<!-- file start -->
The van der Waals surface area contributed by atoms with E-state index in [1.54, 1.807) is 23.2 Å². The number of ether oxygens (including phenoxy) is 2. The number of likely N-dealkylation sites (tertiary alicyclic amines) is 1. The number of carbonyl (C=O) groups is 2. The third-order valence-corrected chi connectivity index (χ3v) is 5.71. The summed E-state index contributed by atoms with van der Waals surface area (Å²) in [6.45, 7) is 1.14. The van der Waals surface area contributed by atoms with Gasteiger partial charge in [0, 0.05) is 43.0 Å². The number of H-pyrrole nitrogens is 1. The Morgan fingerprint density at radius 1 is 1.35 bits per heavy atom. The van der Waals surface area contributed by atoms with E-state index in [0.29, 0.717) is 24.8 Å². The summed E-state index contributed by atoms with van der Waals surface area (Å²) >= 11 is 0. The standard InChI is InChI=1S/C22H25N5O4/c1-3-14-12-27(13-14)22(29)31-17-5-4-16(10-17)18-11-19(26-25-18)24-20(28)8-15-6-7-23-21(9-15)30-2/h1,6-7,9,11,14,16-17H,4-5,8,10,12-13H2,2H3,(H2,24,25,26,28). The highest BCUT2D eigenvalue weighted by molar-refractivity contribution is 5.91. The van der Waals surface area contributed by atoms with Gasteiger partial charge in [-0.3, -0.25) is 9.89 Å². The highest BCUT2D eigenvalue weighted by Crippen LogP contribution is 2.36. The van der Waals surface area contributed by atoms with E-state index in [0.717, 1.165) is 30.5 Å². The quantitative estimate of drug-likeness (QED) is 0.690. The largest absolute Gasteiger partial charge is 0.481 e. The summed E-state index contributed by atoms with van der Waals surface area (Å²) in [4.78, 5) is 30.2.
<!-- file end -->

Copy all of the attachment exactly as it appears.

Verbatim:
The van der Waals surface area contributed by atoms with E-state index in [1.54, 1.807) is 23.2 Å². The number of ether oxygens (including phenoxy) is 2. The number of likely N-dealkylation sites (tertiary alicyclic amines) is 1. The number of carbonyl (C=O) groups is 2. The third-order valence-corrected chi connectivity index (χ3v) is 5.71. The summed E-state index contributed by atoms with van der Waals surface area (Å²) in [6.45, 7) is 1.14. The van der Waals surface area contributed by atoms with Gasteiger partial charge in [0, 0.05) is 43.0 Å². The number of H-pyrrole nitrogens is 1. The Morgan fingerprint density at radius 1 is 1.35 bits per heavy atom. The van der Waals surface area contributed by atoms with E-state index in [0.29, 0.717) is 24.8 Å². The summed E-state index contributed by atoms with van der Waals surface area (Å²) >= 11 is 0. The standard InChI is InChI=1S/C22H25N5O4/c1-3-14-12-27(13-14)22(29)31-17-5-4-16(10-17)18-11-19(26-25-18)24-20(28)8-15-6-7-23-21(9-15)30-2/h1,6-7,9,11,14,16-17H,4-5,8,10,12-13H2,2H3,(H2,24,25,26,28). The highest BCUT2D eigenvalue weighted by molar-refractivity contribution is 5.91. The van der Waals surface area contributed by atoms with Gasteiger partial charge in [-0.3, -0.25) is 9.89 Å². The highest BCUT2D eigenvalue weighted by Crippen LogP contribution is 2.36. The van der Waals surface area contributed by atoms with E-state index in [0.717, 1.165) is 30.5 Å². The quantitative estimate of drug-likeness (QED) is 0.690. The largest absolute Gasteiger partial charge is 0.481 e. The summed E-state index contributed by atoms with van der Waals surface area (Å²) in [4.78, 5) is 30.2.